said, that before Mr. Speaker left the Chair, he was anxious to submit to the House the notice of Motion which stood in his name, relative to the substitution of a system of assessment in lieu of toll on the public roads of Scotland. He now begged to move, That an humble Address be presented to Her Majesty, praying she will be graciously pleased to issue a Royal Commission, to inquire and report how far it may be desirable and practicable to substitute an equitable system of assessment in lieu of the present mode of maintaining the public roads in Scotland by tolls and statute labour. As he knew how anxious the House was to enter on the public business, he would not detain them longer than he could avoid, but he prayed their attention whilst he stated the position in which he stood with reference to the question of road reform, which had now for many years occupied the attention of the people of Scotland. It had been taken up vigorously in the county which he had the honour to represent, and various proposals had been made with a view of effecting so desirable an object. Having had his attention called to the subject, he last year drew up a Bill which was submitted to the House with the view of eliciting, as far as possible, the public opinion with reference to the important question of the best mode of providing for the maintenance of the public roads in Scotland, and at the same time of relieving the people from the payment of toll at the turnpike gates. The result of that measure was, that a considerable amount of discussion took place on the subject. His Bill was objected to on various grounds, but it certainly had the effect which he intended, of eliciting opinion, and showing in what light the question was regarded by the public of Scotland. During the present year he had ventured to ask leave to bring in a Bill on the same subject, which was of a permissive character. He must say that that Bill had met with much greater opposition than he expected it would have done. It was a measure which as he conceived, was drawn up and based on sound general principles applicable generally to Scotland. Although he was fully aware of the difficulty of the question, and that his Bill might require amendment in many of the details, yet as he conceived that it would be generally acceptable in Scotland, he had hoped that the Scotch Members would have given him more assistance in endeavouring to pass it, admitting, as they did, that the principle of substituting a system of assessment for the present inconvenient mode of taking a toll to be a sound one. Instead of, however, receiving, as he naturally expected, great assistance, the measure in question was opposed by the Scotch Members. His view was, if the Bill had been read a second time in that House, to have moved that it be referred to a Select Committee, when the whole matter might have been discussed in all its details, and, by the assistance of those hon. Members he should have nominated on the Committee, that they should have been able to frame such a measure as would have been suitable to the whole of Scotland. The Session, however, was now approaching its end, and he had had no opportunity of submitting his Bill to Parliament, still less of pressing it forward to a second reading. Under these circumstances, therefore, he thought that the best method he could adopt would be to move for the appointment of a Royal Commission to in quire into the subject. He need not trouble the House by entering into any lengthened arguments in support of the Motion. He thought that they were all pretty well agreed that the present system of maintaining the roads by levying a toll upon travellers was as inconvenient as it was expensive and extravagant. No doubt in many isolated places the cost of collecting tolls was not very heavy, but, generally speaking, in considering the cost of maintaining roads by means of tolls they must deduct from the gross amount of money contributed by the public for the purpose of keeping the roads in repair at least twenty per cent., and therefore as a question of economy alone, he thought that no hon. Gentleman would maintain that the present mode of providing for the repair of roads, by means of tolls, was other than expensive as well as inconvenient. Where the difference of opinion arose, was as to the nature of the substitute which was to be employad for the purpose of maintaining the roads. Many persons thought that it was impossible to establish an equitable system of assessment in lieu of tolls. For his part, he could not but think that it was possible to establish such a system. Those who were opposed to the system of assessment in reference to roads, based their opposition on the ground of the objection laid down by Adam Smith in his Political Economy; that it was the duty of those who used the roads to pay for them. With all due deference to the opinion of so distinguished a political economist, the argument, in his opinion, would have been better put if it had been, that those who benefit by public roads should pay for their maintenance and repair. Everybody was interested in the establishment of good roads throughout the country, and therefore it was but reasonable that everybody should be called upon to contribute to their maintenance in proportion to the benefits which they derived, or, in other words, in proportion to the property he possessed through which such roads were carried. In his view, it would be as objectionable for a man who resided in a large town to pay a sewerage rate or a lighting tax as it was for one who resided in the country to pay a road tax. His own impression was, that an equitable mode of assessment, having reference to the amount of property which each man possessed in the country, might easily be arrived at. He admitted that great doubts as to the mode of dealing with the question, and as to an equitable mode of assessment, existed in Scotland; but he thought that if a Commission of able men were appointed to visit the various districts, and consider the question uninfluenced by local feelings or prejudices, a satisfactory settlement would be arrived at. They would have an opportunity of examining legal gentlemen upon it. In suggesting the course which he was now advocating, he begged the House to remember that he was only following precedents which had been made in this House on former occasions. In reference to Ireland, the right hon. Gentleman the late Secretary for Ireland (Mr. H. Herbert) as the House would probably recollect, had adopted that course, and in 1856 a Commission was appointed to consider the question of maintaining roads in the neighbourhood of Dublin, and the Commission reported in favour of the principle of assessment, which was carried out to the extent of thirty miles round Dublin. On a subsequent occasion, a Commission was appointed to consider whether the principle which had been adopted, and had been found to work so well in the neighbourhood of Dublin, could not he applied generally to that country. The Commissioners in their report laid down the principle that the levying of tolls for the maintenance of roads was a specious fallacy, that it was not those who used the roads should pay for them, but those for whose benefit they were established. The Commission accordingly recommended that the remaining turnpikes in Ireland should be abolished. The result was, that in the last Session of Parliament a Bill was introduced for the abolition of turnpike tolls in Ireland, so that at the present moment a traveller might go from one end to another of Ireland without being subjected to this most vexatious impost. When the same difficulty arose with respect to the Welsh turnpike tolls, those tolls were likewise dealt with by Commissioners. But he might mention that, even with respect to Scotland itself, Acts of Parliament had been passed recognizing the principle of assessment in lieu of tolls on the roads. In the county of Argyleshire, and in several other places in Scotland, private Acts of Parliament had been passed providing for the maintenance of roads by assessment, and the same principle had been distinctly recognized in the Welsh Act to which he had referred. Without going into needless details, be might say that the general principle of assessment of roads having been adopted throughout the whole of Ireland, having been extended to Wales, and having been adopted in some counties of Scotland itself, as well as in some local Acts with respect to England, afforded a fair argument for the appointment of a Commission as a preliminary step to legislation. But there was another ground in favour of this change. The present turnpike system was no new system; the first Turnpike Act which related to Scotland dated no earlier than 1750. Up to that time the mode of providing for the maintenance and repair of the public roads was by means of what was termed statute labour, by which every person owning property in the neighbourhood was obliged to find a certain amount of labour for the purpose of mending the roads. The argument, of course, which would be raised against recurring to such a system as that, would be, that what I was suited to that time was no longer suitable. But he might reply to that by a counter argument, and say, that what was suitable to the country in reference to the maintenance of the roads before the establishment of the railway system was no longer suited to it. At the present moment railways traversed the whole country, and connected the most distant places, one effect of which had been that, in order to provide for the proper maintenance of the roads, they had been driven to the necessity either of establishing a different system altogether, or of imposing a much higher rate of toll. That had been eminently the case with reference to the county which he represented. For some time after the passing of the first Turnpike Act, which connected Edinburgh with that district, and before the great line of railway communication was opened between the northern and southern capitals the annual amount received was upwards of £1,500. But now that line of communication was finished, the amount of tolls were so much diminished that they were driven to the necessity either of imposing a higher rate of tolls or of having recourse to the principle of assessment for the purpose of maintaining the roads. He would not detain the House longer in support of the Motion which he had made, but he might mention that he believed his right hon. Friend the Secretary for the Home Department had been in communication with the Lord Advocate on this subject. The learned Lord had now left the House to take the appointment of Lord Justice Clerk, to which he had been nominated, and he had reason to believe that the learned Lord was favourable to this Motion. He could not resume his seat without expressing his gratification that that learned Lord had accepted the appointment of the high post he had mentioned. He was quite delighted that he had done so, for the learned Lord had been long known as an ornament to the bar in Scotland, and he had not the slightest doubt that he would prove one of the greatest ornaments of the bench. The appointment of the learned Lord had been received with extreme satisfaction throughout Scotland. The Lord Advocate had gone back to Scotland; but before he went he said that he was in favour of the Motion, and that he thought that the question ought to be decided before some impartial tribunal. He (Lord Elcho) thought that this Motion was one which was in accordance with the spirit of the age in which we lived, which was in favour of the frequency of intercourse, nation and nation, and man and man.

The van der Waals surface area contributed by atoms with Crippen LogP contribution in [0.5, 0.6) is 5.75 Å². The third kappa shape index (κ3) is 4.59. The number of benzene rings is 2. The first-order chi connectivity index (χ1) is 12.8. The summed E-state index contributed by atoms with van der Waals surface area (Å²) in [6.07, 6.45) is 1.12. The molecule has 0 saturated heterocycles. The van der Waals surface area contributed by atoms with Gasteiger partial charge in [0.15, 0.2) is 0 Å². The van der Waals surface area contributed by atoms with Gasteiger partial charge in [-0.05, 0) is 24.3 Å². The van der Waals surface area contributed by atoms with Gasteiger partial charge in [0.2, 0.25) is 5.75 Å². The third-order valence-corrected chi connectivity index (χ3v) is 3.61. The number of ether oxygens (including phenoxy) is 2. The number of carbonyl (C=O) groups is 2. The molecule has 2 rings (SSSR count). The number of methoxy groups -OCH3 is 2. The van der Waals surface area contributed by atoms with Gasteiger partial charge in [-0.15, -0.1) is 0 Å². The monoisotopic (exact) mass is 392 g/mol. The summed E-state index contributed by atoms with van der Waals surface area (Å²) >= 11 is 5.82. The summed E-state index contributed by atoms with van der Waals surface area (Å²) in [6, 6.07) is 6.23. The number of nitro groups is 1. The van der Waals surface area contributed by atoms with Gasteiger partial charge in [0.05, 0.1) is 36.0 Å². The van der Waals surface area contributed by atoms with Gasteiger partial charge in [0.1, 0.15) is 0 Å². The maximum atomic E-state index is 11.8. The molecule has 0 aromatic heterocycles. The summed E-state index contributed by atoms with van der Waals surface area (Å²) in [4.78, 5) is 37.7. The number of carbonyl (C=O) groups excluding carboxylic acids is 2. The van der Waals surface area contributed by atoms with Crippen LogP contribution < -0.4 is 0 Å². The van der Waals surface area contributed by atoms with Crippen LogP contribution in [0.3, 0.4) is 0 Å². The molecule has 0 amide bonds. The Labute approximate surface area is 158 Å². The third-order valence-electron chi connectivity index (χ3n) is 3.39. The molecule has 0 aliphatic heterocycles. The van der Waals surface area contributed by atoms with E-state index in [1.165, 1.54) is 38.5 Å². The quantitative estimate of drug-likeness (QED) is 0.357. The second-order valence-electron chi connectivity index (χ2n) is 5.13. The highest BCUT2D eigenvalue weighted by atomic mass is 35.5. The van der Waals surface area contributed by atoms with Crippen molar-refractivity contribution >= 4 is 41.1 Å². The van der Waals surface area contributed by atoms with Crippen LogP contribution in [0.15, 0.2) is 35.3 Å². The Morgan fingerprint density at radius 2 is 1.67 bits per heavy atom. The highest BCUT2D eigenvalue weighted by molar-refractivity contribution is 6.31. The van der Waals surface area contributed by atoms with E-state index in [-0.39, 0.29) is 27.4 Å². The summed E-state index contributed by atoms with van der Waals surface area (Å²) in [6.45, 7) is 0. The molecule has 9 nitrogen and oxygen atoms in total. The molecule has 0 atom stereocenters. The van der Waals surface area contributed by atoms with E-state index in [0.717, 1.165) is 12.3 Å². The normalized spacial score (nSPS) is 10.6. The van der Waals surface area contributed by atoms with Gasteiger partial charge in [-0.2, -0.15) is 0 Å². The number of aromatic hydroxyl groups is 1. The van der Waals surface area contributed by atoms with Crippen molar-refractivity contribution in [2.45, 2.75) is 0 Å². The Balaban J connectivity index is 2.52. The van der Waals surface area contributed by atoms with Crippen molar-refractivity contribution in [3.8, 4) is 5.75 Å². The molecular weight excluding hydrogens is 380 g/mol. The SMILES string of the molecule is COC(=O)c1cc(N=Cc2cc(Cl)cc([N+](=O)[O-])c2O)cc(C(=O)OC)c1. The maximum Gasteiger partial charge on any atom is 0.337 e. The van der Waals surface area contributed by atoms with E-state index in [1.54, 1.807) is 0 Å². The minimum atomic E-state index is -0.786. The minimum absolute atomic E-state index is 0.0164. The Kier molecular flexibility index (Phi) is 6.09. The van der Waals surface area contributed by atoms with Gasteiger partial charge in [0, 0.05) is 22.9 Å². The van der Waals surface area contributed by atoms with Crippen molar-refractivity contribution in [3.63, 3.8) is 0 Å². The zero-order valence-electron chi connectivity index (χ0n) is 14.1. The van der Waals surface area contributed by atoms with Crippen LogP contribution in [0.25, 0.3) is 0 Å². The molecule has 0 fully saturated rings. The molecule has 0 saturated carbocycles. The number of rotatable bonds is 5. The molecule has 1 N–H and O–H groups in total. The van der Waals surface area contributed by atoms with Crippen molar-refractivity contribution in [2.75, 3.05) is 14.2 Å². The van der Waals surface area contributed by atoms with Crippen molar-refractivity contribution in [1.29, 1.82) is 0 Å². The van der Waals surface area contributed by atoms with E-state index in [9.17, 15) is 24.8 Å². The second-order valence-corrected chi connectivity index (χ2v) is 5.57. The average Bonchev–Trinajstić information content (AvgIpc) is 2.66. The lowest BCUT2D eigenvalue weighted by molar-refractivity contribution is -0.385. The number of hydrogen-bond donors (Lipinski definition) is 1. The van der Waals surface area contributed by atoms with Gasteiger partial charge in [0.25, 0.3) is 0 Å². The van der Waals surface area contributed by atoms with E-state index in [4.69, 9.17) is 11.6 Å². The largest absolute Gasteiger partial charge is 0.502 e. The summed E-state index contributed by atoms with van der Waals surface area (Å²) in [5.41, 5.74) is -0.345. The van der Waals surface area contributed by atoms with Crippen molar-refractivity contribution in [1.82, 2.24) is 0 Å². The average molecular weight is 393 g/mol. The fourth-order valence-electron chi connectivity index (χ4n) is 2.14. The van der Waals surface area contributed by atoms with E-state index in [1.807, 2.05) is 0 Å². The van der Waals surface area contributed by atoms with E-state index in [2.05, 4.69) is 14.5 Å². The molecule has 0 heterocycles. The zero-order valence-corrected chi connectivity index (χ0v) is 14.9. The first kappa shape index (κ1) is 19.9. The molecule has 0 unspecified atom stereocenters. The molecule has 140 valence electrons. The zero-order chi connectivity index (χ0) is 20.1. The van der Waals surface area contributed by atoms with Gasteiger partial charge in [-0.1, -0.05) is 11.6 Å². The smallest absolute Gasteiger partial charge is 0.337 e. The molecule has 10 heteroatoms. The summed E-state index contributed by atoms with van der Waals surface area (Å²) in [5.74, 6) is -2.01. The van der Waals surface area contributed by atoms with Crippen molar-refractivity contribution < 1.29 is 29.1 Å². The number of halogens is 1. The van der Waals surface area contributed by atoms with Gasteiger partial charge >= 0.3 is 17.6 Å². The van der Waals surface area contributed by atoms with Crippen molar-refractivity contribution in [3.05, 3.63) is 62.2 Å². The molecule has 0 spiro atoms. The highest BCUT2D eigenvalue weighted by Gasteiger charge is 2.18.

Amendment proposed,— To leave out from the word "That" to the end of the Question, in order to add the words, "an humble Address be presented to Her Majesty, praying She will be graciously pleased to issue a Royal Commission, to inquire and report how far it may be desirable and practicable to substitute an equitable system of assessment in lieu of the present mode of maintaining the Public Roads in Scotland by tolls and statute labour," instead thereof.